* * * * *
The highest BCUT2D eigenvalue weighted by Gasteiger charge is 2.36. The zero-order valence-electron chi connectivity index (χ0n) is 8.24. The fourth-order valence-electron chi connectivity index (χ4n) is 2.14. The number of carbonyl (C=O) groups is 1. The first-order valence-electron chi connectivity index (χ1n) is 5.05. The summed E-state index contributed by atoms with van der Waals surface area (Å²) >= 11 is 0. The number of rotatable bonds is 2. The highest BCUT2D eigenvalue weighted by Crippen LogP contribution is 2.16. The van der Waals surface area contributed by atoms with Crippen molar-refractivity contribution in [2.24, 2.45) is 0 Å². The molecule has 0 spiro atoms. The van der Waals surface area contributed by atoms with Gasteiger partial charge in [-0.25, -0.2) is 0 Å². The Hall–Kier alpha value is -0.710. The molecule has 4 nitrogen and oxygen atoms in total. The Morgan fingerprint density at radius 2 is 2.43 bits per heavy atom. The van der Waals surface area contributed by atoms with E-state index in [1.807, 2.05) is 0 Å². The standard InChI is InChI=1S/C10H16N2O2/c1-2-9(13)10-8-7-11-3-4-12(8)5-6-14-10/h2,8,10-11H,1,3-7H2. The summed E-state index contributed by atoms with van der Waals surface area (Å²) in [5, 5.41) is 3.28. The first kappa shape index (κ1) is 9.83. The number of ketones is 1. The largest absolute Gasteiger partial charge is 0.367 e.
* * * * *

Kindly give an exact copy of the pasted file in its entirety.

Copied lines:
The highest BCUT2D eigenvalue weighted by Gasteiger charge is 2.36. The zero-order valence-electron chi connectivity index (χ0n) is 8.24. The fourth-order valence-electron chi connectivity index (χ4n) is 2.14. The number of carbonyl (C=O) groups is 1. The first-order valence-electron chi connectivity index (χ1n) is 5.05. The summed E-state index contributed by atoms with van der Waals surface area (Å²) >= 11 is 0. The number of rotatable bonds is 2. The highest BCUT2D eigenvalue weighted by Crippen LogP contribution is 2.16. The van der Waals surface area contributed by atoms with Crippen molar-refractivity contribution in [2.24, 2.45) is 0 Å². The molecule has 0 spiro atoms. The van der Waals surface area contributed by atoms with Gasteiger partial charge in [-0.25, -0.2) is 0 Å². The Hall–Kier alpha value is -0.710. The molecule has 4 nitrogen and oxygen atoms in total. The Morgan fingerprint density at radius 2 is 2.43 bits per heavy atom. The van der Waals surface area contributed by atoms with E-state index in [1.807, 2.05) is 0 Å². The standard InChI is InChI=1S/C10H16N2O2/c1-2-9(13)10-8-7-11-3-4-12(8)5-6-14-10/h2,8,10-11H,1,3-7H2. The summed E-state index contributed by atoms with van der Waals surface area (Å²) in [5, 5.41) is 3.28. The first kappa shape index (κ1) is 9.83. The number of ketones is 1. The largest absolute Gasteiger partial charge is 0.367 e.